How furry pals at MacEwan University are reducing student stress

Pets Assisting With Student Success (PAWSS) uses pets to alleviate stress for MacEwan University students. Since it launched in 2017, has become very popular — last semester they recorded 3,600 visits.

'A lot of students will smile when they see the dogs and tell me it's the best day ever'

PAWSS dog Grace prepares to visit with students on campus at MacEwan University. (Chris Martin/CBC)

A program at MacEwan University is helping students who are having a ruff day.

Pets Assisting With Student Success (PAWSS) offers pets to help alleviate stress and since it launched in 2017, has become popular among students. Last semester the program recorded 3,600 visits. 

"It does make a difference to students quality of life and changes the culture of the university environments. It's more calm ... it improves classroom culture," said Andrea Chute, associate professor of nursing and co-founder of the program. 

The program offers a wide variety of dogs and a couple of cats. 

While dogs visiting schools isn't necessarily unique, MacEwan's homegrown program stands out from the pack.  

"Most of the programs at different universities only have the dogs come in for an hour at a time. Ours are here all the time," Chute said.

The dogs aren't service dogs, but are evaluated by professionals to ensure they are well-suited to the wellness program.  

Chute is hoping the program will inspire other universities to offer similar initiatives. She is headed to the Student Affairs Administrators in Higher Education (NASPA) conference in New Orleans this weekend to talk about the benefits of PAWSS.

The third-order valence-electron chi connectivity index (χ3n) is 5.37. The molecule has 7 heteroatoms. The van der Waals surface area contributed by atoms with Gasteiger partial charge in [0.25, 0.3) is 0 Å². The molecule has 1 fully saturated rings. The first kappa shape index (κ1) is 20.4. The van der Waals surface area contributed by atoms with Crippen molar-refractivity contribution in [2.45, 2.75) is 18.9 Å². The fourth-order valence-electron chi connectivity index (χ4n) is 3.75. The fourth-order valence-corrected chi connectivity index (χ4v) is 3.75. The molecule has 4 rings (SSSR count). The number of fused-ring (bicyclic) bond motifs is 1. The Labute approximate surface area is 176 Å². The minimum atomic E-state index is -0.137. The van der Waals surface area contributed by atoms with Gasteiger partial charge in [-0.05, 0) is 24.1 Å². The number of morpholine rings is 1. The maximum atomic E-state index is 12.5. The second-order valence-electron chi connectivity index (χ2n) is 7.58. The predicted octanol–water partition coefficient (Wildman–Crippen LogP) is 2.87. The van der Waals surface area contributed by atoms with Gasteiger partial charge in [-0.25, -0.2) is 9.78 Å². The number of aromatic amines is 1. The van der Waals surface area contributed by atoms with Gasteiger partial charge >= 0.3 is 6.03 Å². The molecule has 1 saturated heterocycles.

They've already had success broadening the initiative locally, with PAWSS programs at Vimy Ridge Academy, Lillian Osborne High School and Grovenor School. Dogs will soon be visiting NAIT and NorQuest as well. 

Watch the PAWSS program in action: 

A university program uses certified wellness dogs to help relieve student stress. 1:28

Chute and her colleagues are also studying the interactions between the animals and MacEwan students. They measure momentary stress ratings, and found that before students went in to visit the dogs, they rated their stress level six out of 10.

After cuddling and petting the furry volunteers, students rated their stress level again and it was cut in half. 

"It is subjective, but if it's meaningful for whoever is interacting with the dogs then that's meaningful for them," Chute said.

Mackenzie Moody, a nursing student and PAWSS volunteer, said students often message her asking when she'll be on campus with her dog, Aza. 

"Being able to bring her to campus gives me more of a feeling of purpose. Seeing her bring the happiness to them that she does to me, it's beneficial — it's very heartwarming," Moody said. 

This semester's PAWSS program begins on Jan. 24 and Chute is excited for it to continue. 

"A lot of students will smile when they see the dogs and tell me it's the best day ever. It just brightens everyone's day," she said.

With files from Chris Martin


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